Amazon Summary: Roland Michell, underpaid English research assistant, is on a search for nineteenth-century poet Randolph Henry Ash's copy of Vico, in the hopes that Ash will have written something enlightening in the margins. The book is brought up from the vaults of the British Museum, and in it Michell finds far more than Randolph Ash's thoughts on Vico. Hidden between the pages, unknown to anyone, are two rough drafts of a love letter to an unknown woman, written by Randolph Ash—a man scholars believe was eternally, faithfully married. From here on, the plot thickens, as they say, to include romance, poetry, parodies of feminist and Freudian criticism, trips to old houses and foreign countries, thefts, deceptions, and true love. Possession is a novel about literary scholarship—a hymn of praise and an attack—a book about modern romance and the lack of it. It is a novel of many voices and about the difficulty of knowing anyone's voice, even one's own. It is a magnificent read—thick and engrossing. A favorite with book clubs, this book elicits great discussions; readers either love it or hate it, but everybody has an opinion.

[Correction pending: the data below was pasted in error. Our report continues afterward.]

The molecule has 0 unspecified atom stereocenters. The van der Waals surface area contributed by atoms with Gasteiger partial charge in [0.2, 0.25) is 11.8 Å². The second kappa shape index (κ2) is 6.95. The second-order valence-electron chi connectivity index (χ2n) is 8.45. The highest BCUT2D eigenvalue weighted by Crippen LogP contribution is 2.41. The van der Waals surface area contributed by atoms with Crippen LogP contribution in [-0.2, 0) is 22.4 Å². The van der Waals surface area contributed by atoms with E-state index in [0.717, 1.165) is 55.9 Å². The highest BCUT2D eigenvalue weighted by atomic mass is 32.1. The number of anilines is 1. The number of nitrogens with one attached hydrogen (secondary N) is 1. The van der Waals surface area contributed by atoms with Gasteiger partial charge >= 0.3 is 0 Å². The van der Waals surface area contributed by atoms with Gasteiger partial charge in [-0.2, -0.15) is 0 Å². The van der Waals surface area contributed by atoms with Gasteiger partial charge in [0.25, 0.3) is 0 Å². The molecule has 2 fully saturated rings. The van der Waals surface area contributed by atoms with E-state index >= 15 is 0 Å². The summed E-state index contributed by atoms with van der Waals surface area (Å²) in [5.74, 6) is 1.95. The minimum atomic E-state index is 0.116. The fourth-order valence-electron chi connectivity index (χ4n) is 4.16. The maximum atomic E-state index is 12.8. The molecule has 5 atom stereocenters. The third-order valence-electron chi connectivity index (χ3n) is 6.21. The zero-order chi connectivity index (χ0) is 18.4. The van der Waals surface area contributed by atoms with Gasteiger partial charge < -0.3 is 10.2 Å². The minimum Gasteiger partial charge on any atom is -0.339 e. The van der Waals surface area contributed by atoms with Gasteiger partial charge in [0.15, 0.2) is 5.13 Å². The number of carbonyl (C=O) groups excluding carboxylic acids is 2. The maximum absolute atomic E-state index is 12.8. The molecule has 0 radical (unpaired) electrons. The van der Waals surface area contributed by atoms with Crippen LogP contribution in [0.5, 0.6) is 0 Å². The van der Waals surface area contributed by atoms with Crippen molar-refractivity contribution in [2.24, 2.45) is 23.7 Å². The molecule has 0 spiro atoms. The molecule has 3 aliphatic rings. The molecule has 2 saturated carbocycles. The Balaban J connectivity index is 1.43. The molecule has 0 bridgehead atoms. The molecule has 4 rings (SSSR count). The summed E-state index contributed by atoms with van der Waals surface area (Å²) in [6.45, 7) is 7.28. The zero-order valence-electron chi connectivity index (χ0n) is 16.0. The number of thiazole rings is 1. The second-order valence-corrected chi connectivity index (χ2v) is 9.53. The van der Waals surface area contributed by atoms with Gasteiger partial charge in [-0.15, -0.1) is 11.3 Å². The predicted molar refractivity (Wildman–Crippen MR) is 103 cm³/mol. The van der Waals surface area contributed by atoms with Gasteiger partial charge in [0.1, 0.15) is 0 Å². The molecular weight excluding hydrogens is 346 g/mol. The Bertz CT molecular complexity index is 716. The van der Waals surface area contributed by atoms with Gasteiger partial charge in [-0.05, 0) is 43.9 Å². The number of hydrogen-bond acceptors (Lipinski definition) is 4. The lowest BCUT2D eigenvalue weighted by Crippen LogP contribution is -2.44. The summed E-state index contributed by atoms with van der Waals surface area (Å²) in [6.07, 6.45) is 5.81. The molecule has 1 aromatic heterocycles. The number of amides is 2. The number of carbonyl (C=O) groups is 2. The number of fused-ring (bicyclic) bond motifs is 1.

My Thoughts: This is the first book read for the 1% Well-Read Challenge and so far, it seems like completing this will be a piece of cake. If all of the books I read for the challenge are even half as good as Possession, I'm certain they'll be very good.

This book was a pleasant surprise. I had heard that a few people hadn't liked it, and had never really heard much about it other than a brief mention on a few LJs, but then, as I got into the book and began reading it in earnest on Monday, I began to see why it's on the list of 1001 books to read before you die. From the first very chapter, this book pulled me in and didn't let me go until I pulled out, gasping, a few minutes ago. I am so glad this is the first book I read for this challenge.

In the first chapter, we met Roland Michell, one of the "modern-day" characters that help the story along (and, obviously, I mean present-day as meaning the people living in the time period this book was published, around 1990). He is soon joined by Maud Bailey, a feminist scholar intrigued by the works of poet Christabel LaMotte. They embark on a "quest," you could say, after Roland finds two love letters tucked in Randolph Henry Ash's copy of Vico, as said in the summary above.